I have Ubuntu 11.10 Server 64bit. my clients upload a lot of small xml files on my server. and my business needs all of those files. I have storage space, but the problem is in inode size. by running df -ih and df -h, I get

df -ih
Filesystem               Inodes   IUsed   IFree IUse% Mounted on
/dev/mapper/vg0-lv0      4.7M    3.3M    1.5M   70% /
udev                     2.0M     475    2.0M    1% /dev
tmpfs                    2.0M     374    2.0M    1% /run
none                     2.0M       3    2.0M    1% /run/lock
none                     2.0M       1    2.0M    1% /run/shm
/dev/sda1                122K     232    122K    1% /boot
/dev/mapper/vg0-lv1      6.3M    600K    5.7M   10% /var
df -h
 df -h
Filesystem            Size  Used Avail Use% Mounted on
/dev/mapper/vg0-lv0   74G   40G   35G  54% /
udev                  7.9G  4.0K  7.9G   1% /dev
tmpfs                 3.2G  288K  3.2G   1% /run
none                  5.0M     0  5.0M   0% /run/lock
none                  7.9G     0  7.9G   0% /run/shm
/dev/sda1             228M   46M  171M  22% /boot
/dev/mapper/vg0-lv1   99G   40G   55G  43% /var

as you see, the root partition has about 50% free space while it has 30% free inode.
is there anyway to override this problem? can i resize or increase the indoe size. by the way, i have raised this lvm partition by 20G (lvresize) to get some free inodes for now!! but this is not a solution any idea about this is highly appreciated.

1 Answer 1


It's not possible to increase the number of inodes after the filesystem has been formatted. From the mke2fs manpage:

Be warned that it is not possible to expand the number of inodes on a filesystem after it is created, so be careful deciding the correct value for this parameter.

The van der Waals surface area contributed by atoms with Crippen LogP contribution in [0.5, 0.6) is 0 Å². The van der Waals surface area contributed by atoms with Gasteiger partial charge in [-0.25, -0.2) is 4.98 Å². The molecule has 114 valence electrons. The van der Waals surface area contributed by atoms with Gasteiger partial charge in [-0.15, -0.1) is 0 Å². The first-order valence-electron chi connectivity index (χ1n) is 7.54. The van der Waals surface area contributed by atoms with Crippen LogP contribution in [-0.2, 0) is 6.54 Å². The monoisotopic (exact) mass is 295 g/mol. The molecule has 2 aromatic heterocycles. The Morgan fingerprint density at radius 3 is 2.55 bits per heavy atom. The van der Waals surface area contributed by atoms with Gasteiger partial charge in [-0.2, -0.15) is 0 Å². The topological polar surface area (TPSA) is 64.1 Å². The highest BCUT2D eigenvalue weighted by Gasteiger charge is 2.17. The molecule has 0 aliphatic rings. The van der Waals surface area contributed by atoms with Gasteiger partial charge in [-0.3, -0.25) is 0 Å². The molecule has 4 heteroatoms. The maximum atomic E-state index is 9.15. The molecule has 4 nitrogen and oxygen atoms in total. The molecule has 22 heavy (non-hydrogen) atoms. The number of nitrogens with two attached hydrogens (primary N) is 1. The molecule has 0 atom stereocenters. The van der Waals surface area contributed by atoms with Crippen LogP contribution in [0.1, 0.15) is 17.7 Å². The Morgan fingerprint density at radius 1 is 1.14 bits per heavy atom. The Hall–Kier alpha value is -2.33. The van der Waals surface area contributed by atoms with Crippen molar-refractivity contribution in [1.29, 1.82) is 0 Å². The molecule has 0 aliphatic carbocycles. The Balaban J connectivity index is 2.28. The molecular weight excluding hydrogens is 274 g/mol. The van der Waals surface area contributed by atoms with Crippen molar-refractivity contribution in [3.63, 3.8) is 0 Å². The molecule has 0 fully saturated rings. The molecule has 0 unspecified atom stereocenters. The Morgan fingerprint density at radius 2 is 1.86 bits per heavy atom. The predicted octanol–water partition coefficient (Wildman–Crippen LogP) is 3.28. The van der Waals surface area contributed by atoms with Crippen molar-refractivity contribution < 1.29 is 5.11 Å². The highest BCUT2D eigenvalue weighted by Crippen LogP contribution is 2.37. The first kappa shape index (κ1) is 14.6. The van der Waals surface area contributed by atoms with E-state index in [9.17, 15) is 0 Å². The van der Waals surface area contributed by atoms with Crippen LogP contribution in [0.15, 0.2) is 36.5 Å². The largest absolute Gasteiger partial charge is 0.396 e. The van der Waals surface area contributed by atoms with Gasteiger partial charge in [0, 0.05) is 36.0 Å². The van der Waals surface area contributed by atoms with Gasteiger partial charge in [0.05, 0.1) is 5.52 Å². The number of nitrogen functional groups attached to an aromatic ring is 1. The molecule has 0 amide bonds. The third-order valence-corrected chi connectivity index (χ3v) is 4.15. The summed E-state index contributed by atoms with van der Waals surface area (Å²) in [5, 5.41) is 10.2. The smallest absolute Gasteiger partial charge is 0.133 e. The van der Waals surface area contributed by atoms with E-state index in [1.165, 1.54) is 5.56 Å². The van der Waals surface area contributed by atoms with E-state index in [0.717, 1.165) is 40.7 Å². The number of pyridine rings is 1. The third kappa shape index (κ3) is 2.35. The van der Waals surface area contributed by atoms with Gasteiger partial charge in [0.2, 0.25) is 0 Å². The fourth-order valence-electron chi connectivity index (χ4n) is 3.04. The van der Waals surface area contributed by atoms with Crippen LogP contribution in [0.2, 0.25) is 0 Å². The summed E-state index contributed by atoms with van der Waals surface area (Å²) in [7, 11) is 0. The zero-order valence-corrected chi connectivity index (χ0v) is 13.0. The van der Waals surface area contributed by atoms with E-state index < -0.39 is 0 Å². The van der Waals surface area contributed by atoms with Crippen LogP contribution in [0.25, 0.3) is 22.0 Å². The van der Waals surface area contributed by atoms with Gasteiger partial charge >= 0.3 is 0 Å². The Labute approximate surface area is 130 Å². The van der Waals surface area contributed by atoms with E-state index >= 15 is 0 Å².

Your only option is to keep adding more space (which has the side effect of adding more inodes), or creating and migrating to a new filesystem with a lower bytes-per-inode ratio.

  • ext filesystem will not affect inode... this is what i know!! ext3 and ext4 gives one inode for every 16K... please correct me if i am wrong Feb 1, 2013 at 20:39
  • @AlaaAlomari The 16K is the default bytes-per-inode ratio, which can be set when the filesystem is created. If you can create a new filesystem and move your data there, you can use a lower bytes-per-inode ratio in order to have more inodes.
    – mgorven
    Feb 1, 2013 at 20:44
  • 1
    Thanks Mgorven,,, this partition is root partition!! so is it possible to create another partition and mount it as root in fstab?? if so, what shall i be aware of during this process? Thanks a lot for your help Feb 1, 2013 at 21:01
  • @AlaaAlomari, I'd mount another file system with more inodes to the place where all the small files are, and leave the root file system alone (maybe shrink it to make space for the other file system). The main reason people use separate file systems in different mount points is so they can tune them differently. Usenet servers typically have /var/spool with one inode per 4k, for example. The Debian installer in Expert mode asks for the expected usage (spool, normal, archive) and adjusts the number of inodes to one per (1k, 16k, 4M). Mar 17, 2021 at 8:24

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